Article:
Foundling Museum booklet. Janette Bright and Gillian Clark, printed by Lamport Gilbert Ltd, 2011.

At one stage in the school’s history the token system used small swatches of fabric cut from clothing or a scarf. The mother kept one half and the other remained in a sealed envelope at the Foundling Hospital. A postage stamp sized remnant of a bond. Then there are the uniforms they children wore, quite military for boys and more of a nurse like smock or apron for girls; for many preempting their future vocations. The museum has recorded oral histories from former pupils at the hospital. As part of my research I am looking forward to going through these transcripts listening for references to clothing and associated tactile memories.

Foundling Museum postcard, ‘London Foundling Hospital, girls’ schoolroom.

Worthing museum has the third largest collection of clothing in the country. Behind the scenes, the room they are stored in is stacked to the ceiling with rows of boxes. I loved that the itemized number for each item of clothing is logged and filed in drawers categorized by the body part they adorn.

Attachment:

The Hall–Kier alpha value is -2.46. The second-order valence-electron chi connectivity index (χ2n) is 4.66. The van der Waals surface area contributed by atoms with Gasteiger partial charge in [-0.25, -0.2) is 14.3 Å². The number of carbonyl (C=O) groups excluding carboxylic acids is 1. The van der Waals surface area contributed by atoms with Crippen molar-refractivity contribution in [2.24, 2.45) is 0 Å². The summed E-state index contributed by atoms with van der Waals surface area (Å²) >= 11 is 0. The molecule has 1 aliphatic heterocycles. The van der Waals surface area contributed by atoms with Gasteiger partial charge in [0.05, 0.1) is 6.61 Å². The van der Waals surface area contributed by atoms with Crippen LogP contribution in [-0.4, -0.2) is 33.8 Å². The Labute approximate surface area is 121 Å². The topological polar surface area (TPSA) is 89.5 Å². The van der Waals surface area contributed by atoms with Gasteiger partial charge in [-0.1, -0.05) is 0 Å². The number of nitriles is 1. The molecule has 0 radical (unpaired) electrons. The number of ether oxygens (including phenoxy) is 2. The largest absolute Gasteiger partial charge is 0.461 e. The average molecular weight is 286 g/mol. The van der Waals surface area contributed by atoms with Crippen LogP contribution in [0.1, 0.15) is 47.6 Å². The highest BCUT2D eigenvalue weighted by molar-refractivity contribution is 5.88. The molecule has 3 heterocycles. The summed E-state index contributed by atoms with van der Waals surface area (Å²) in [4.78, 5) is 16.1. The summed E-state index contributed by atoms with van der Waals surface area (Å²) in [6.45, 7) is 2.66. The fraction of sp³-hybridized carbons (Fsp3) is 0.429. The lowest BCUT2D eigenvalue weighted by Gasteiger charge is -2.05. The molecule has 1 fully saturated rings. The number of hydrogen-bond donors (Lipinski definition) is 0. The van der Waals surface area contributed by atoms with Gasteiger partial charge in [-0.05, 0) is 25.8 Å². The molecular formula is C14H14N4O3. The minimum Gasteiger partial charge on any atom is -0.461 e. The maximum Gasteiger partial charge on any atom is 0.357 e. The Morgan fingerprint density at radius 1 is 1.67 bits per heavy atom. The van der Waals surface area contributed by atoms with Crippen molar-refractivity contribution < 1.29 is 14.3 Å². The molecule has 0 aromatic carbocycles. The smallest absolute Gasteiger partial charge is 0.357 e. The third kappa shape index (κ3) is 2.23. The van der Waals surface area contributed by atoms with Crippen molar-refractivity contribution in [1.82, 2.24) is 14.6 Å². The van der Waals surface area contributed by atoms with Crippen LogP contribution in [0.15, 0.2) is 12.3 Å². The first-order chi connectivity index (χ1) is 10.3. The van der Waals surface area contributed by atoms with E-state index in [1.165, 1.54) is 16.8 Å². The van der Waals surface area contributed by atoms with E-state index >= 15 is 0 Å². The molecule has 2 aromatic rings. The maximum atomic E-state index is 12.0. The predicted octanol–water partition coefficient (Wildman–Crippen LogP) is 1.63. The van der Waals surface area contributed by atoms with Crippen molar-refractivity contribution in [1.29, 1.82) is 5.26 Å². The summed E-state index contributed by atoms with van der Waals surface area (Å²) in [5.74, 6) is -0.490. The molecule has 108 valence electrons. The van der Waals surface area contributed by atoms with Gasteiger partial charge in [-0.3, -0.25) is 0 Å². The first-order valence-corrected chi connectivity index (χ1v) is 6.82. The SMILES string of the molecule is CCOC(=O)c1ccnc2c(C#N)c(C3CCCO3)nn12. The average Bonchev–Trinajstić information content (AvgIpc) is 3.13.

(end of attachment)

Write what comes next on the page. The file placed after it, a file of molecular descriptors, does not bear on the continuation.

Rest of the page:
Behind the scenes at the museum

In this room of boxes it was difficult to know where to start, but during one afternoon with local writer Suzanne Joinson, items we carefully unwrapped include shepherd’s smocks from the 1800s, various black Victorian mourning shawls, 1920’s woollen bathing costumes, a collapsible opera hat, nylon stockings from the 1930s and WW2 uniform from the Women’s Land Army.

Shepherds Smock from 1800s

1930s stockings, early use of nylon

Of particular interest where items that relate to the location. Worthing, the seaside town, has for many years been a place ‘to take the sea air’. Seaside towns it seems are depositories for memories; sandcastles on the beach, fish and chips after a braising swim. Worthing also has a large population of elderly people, making it a place where people bring their memories. Over the years the coastline has continually shifted, the land been used for mining flint, farming and fishing. The clothing in the museum that connects to these particularities of place is something we would like to explore more.